Facilitating Access to AI Research: Accessible AI Research Is Vital

Facilitating Access to AI Research: Accessible AI Research Is Vital

Facilitating Access to AI Research: Preventing Industrial Capture from Hindering Progress

The AI industry is experiencing a revolution, but not necessarily in the way people expect.

While attention has been focused on advanced language-generating systems and chatbots, private AI companies have quietly entrenched their power. A recent study by researchers from the Massachusetts Institute of Technology found that a handful of individuals and corporations control much of the resources and knowledge in the AI sector, a phenomenon referred to as “industrial capture”. The study calls on policymakers to pay closer attention to this trend as it could ultimately shape the impact of AI on our collective future.


Source: Deloitte & Wall Street Journal

Quality data is increasingly crucial as generative AI, the technology underlying the likes of ChatGPT, is being embedded into software used by billions of people such as Microsoft Office, Google Docs and Gmail, and businesses from law firms to the media and educational institutions are being upended by its introduction.

The MIT study found that almost 70 percent of AI PhDs went to work for companies in 2020, compared to 21 per cent in 2004. Similarly, there was an eightfold increase in faculty being hired into AI companies since 2006, far faster than the overall increase in computer science research faculty. This means that many researchers feel they cannot compete with industry due to a lack of compute or engineering talent.


Source: Towards Data Science

In particular, academics were unable to build large language models like GPT-4, a type of AI software that generates plausible and detailed text by predicting the next word in a sentence with high accuracy. The technique requires enormous amounts of data and computing power that primarily only large technology companies like Google, Microsoft and Amazon have access to.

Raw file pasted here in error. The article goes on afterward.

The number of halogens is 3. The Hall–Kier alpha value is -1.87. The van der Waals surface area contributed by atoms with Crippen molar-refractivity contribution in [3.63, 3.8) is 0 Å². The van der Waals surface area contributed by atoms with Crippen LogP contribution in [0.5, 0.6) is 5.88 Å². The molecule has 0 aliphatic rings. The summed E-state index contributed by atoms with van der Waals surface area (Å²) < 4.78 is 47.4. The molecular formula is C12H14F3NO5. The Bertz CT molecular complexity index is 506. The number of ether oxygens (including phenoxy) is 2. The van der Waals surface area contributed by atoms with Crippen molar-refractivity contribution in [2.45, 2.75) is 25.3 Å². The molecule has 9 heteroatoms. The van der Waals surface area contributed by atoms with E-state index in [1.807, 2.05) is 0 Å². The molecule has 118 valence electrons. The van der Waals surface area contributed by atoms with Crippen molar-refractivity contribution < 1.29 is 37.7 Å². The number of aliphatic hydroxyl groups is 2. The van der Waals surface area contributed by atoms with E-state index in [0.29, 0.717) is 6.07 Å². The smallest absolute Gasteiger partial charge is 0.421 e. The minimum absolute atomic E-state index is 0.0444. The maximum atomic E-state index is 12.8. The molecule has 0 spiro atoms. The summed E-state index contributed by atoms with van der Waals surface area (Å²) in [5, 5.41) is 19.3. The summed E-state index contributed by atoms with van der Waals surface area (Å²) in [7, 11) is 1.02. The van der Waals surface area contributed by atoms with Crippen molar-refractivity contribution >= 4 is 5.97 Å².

Lack of access to large language models means that researchers cannot replicate the models built in corporate labs, and can therefore neither probe nor audit them for potential harms and biases very easily. This poses a significant risk, as AI models built in corporate labs may not necessarily prioritize the public interest, and new applications may be commercially driven rather than in the broader public interest.

The consequences of this shift are manifold. It means public alternatives to corporate AI tech, such as models and data sets, are becoming increasingly scarce. New applications are likely to be commercially driven rather than in the broader public interest.


Source: UNESCO

Even if big tech companies have good intentions, there are some autocratic stakeholders who do not want the secrets of large language models to be revealed.

In order to address this issue, researchers and policy experts agree that policymakers cannot turn a blind eye. Some experts suggest that governments should set up academia-only data centres to allow researchers to run experiments, while others believe this would further concentrate power among those who own infrastructure like cloud services. Nevertheless, all experts agree that facilitating access to AI research is crucial to prevent industrial capture from becoming a major threat to academic freedom and accountability.

The availability of data that the research community can easily access and analyse is critical for the development of effective AI. According to a study conducted by the McKinsey Global Institute, countries that promote open data sources and data sharing are more likely to make significant progress in AI research.


Source: McKinsey

One worryingly consistent trend is the level of risk mitigation that organisations employ to boost digital trust. While the use of AI has increased, there has been no significant increase in the reported mitigation of any AI-related risks.

Policymakers must ensure that access to AI research and development is not restricted to a small group of tech companies, by making it open to anyone who has the skills and expertise to contribute. This will enable us to create a future in which the benefits of AI are shared widely and equitably, and in which the technology is used to advance the public interest rather than serve the interests of a privileged few.

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Azamat Abdoullaev

Tech Expert

Azamat Abdoullaev is a leading ontologist and theoretical physicist who introduced a universal world model as a standard ontology/semantics for human beings and computing machines. He holds a Ph.D. in mathematics and theoretical physics. 

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